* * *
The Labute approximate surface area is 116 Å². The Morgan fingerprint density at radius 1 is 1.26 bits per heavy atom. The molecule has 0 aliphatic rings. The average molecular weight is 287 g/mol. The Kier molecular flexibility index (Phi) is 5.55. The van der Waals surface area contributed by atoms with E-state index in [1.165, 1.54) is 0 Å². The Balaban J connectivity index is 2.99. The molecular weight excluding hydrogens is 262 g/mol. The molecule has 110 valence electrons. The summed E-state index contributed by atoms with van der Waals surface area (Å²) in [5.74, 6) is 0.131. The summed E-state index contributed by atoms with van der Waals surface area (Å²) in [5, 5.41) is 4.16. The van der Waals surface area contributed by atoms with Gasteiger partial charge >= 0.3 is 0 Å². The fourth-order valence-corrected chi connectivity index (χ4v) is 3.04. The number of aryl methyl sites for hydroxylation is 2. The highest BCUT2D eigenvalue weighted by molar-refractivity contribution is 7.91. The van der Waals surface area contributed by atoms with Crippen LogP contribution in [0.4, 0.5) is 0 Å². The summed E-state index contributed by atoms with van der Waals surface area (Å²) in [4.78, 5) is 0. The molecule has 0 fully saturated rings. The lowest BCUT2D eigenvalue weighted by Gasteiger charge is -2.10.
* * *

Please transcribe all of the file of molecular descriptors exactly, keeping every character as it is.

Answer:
The Labute approximate surface area is 116 Å². The Morgan fingerprint density at radius 1 is 1.26 bits per heavy atom. The molecule has 0 aliphatic rings. The average molecular weight is 287 g/mol. The Kier molecular flexibility index (Phi) is 5.55. The van der Waals surface area contributed by atoms with E-state index in [1.165, 1.54) is 0 Å². The Balaban J connectivity index is 2.99. The molecular weight excluding hydrogens is 262 g/mol. The molecule has 110 valence electrons. The summed E-state index contributed by atoms with van der Waals surface area (Å²) in [5.74, 6) is 0.131. The summed E-state index contributed by atoms with van der Waals surface area (Å²) in [5, 5.41) is 4.16. The van der Waals surface area contributed by atoms with Gasteiger partial charge >= 0.3 is 0 Å². The fourth-order valence-corrected chi connectivity index (χ4v) is 3.04. The number of aryl methyl sites for hydroxylation is 2. The highest BCUT2D eigenvalue weighted by molar-refractivity contribution is 7.91. The van der Waals surface area contributed by atoms with Crippen LogP contribution in [0.4, 0.5) is 0 Å². The summed E-state index contributed by atoms with van der Waals surface area (Å²) in [4.78, 5) is 0. The molecule has 0 fully saturated rings. The lowest BCUT2D eigenvalue weighted by Gasteiger charge is -2.10.